The troubadours (and their Northern French counterparts, the trouvères), were renowned poet-musicians throughout Southern France in the twelfth to late thirteenth centuries. Their social statuses were varied, and several troubadours belonged to nobility (female troubadours also existed and were called “trobairitz”). As previously mentioned, much of the troubadours’ songs speak of love in various forms; however, a number of their songs were notably inspired by politics and religion, and the crusades in Jerusalem occupied a special place in their poetry. That being said, were any of the troubadours associated with the Cathars, and did the Albigensian Crusade influence the content of their songs?
A few authors – particularly those in the nineteenth and twentieth centuries – were confident in their beliefs that Cathar heresy was hidden within troubadour verses. Specifically, the authors Eugène Aroux, Joséphin Péladan, and Otto Rahn contended that the language used in the troubadours’ poetry (and the poetry of the trouvère, Chrétien de Troyes) expressed esoteric knowledge of the Cathars. According to these authors, it was inconceivable that the troubadours could live within the vicinity of the Cathars without being influenced by their belief system, especially since some of the troubadours’ patrons are suspected to have supported the Cathars.
Although the troubadours’ poetry does not explicitly indicate a connection to Cathar beliefs, Aroux, Péladan, and Rahn postulated that the troubadours intentionally wrote in an ambiguous style called trobar clus (“closed style”) so that their affiliation to the Cathars would be disguised, lest they be persecuted for associating with a heretical sect. According to Aroux, the troubadours’ jongleurs travelled around France while singing their songs, and along their travels, revealed the lyrics’ secret messages to select listeners. While certainly interesting, these authors’ theories are highly speculative and suspect, and as stated by Karen Sullivan in her book Truth and the Heretic: Crises of Knowledge in Medieval French Literature:
…in more recent years, critics have tended to dismiss the possibility of a link between Catharism and troubadour verse, to the point where two new surveys of medieval Occitan poetry do not even bother to refute this notion.
Despite the consensus among most scholars that the troubadours’ poetry does not indicate signs of Cathar influence, there is still contention among some who insist that certain troubadours harboured an affinity for the heretical sect, especially Peire Cardenal. Select verses from Cardenal’s works denounce and admonish the Catholic clergy – who he thought to be hypocritical – which has led some authors to believe that he was a Cathar sympathizer (since Cathars were very much opposed to the Catholic church). Cardenal’s disdain for the clergy is exemplified in his poem “Clergues se fan pastors.” The poem reads as follows: “Clergue se fan pastors, et son aucizedor, e par de gran sanctor, qui los vei revestir” which translates to “churchmen pass for shepherds, but they’re murderers. Dressed in their robes, they seem so saintly.”
While Cardenal’s words emphatically express his disapproval of the clergy, they do not necessarily imply that he despised Catholicism as a religion in its entirety. In the book Lark in the Morning: The Verses of the Troubadours, edited by Robert Kehe, the author observes that Cardenal’s poetry – although clearly anticlerical – does, at times, “appear more Christian than Cathar.” The author supports this notion by drawing attention to the fact that Cardenal wrote a poem dedicated to the Virgin Mary, to whom the Cathars did not assign the same theological importance as did the Catholics.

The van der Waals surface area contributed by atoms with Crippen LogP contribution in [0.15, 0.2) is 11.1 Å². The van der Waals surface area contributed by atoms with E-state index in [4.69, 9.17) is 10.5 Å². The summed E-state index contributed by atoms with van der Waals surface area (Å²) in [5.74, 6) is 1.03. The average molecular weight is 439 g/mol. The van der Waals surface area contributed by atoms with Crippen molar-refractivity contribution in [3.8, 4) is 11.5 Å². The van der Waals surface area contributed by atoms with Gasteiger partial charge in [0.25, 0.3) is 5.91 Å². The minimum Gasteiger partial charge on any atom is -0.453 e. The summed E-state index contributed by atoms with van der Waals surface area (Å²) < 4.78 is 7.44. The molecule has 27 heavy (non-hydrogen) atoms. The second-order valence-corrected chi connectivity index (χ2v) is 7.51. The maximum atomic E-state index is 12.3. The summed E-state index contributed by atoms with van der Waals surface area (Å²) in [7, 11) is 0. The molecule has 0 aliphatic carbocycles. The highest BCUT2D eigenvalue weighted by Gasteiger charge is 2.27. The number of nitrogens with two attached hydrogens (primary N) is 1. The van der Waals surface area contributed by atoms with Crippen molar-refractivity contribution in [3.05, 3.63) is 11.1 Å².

Although the troubadours’ reputation as poet-musicians has largely been tied to their songs of courtly love, as observed in their crusade songs, religion and politics were also important poetical topics; however, the question of whether these religious topics concerned Cathar themes and symbols has not yet been definitively answered, making way for further scholarly investigation.
Sonja Maurer-Dass is a Canadian musicologist and harpsichordist. She is currently pursuing a PhD in Musicology at Western University where she is researching eighteenth-century French musical exoticism and its relationship to Enlightenment philosophy. Additionally, she holds a master’s degree in Musicology specializing in late medieval English choral music and the Old Hall Manuscript from York University. In 2019, Sonja presented her paper titled Royal Authorship in the Old Hall Manuscript: A New Approach for Examining Roy Henry’s Identity and Compositions at the 9th International Medieval Meeting held at the University of Lleida in Lleida, Spain. This paper has been peer-reviewed and is being prepared for publication in Spain.
Follow Sonja on Twitter @SonjaMaurerDass
Barber, Malcolm. The Cathars: Dualist Heretics in Languedoc in the High Middle Ages. New York: Routledge, 2000.
Gaunt, Simon and Sarah Kay, eds. The Troubadours: An Introduction. Cambridge: Cambridge University Press, 1999.
Kehew, Robert, ed. Lark in the Morning: The Verses of the Troubadours, a Bilingual Edition. Trans. Ezra Pound, W.D. Snodgrass, and Robert Kehew. Chicago: The University of Chicago Press, 2005.
McManners, John, ed. The Oxford Illustrated History of Christianity. Oxford: Oxford University Press, 1990.
Sullivan, Karen. Truth and the Heretic: Crises of Knowledge in Medieval French Literature. Chicago: The University of Chicago Press, 2005.
This article was first published in The Medieval Magazine – a digital magazine that tells the story of the Middle Ages. Learn how to subscribe by visiting their website.
Top Image: British Library MS Additional 62925 f. 48v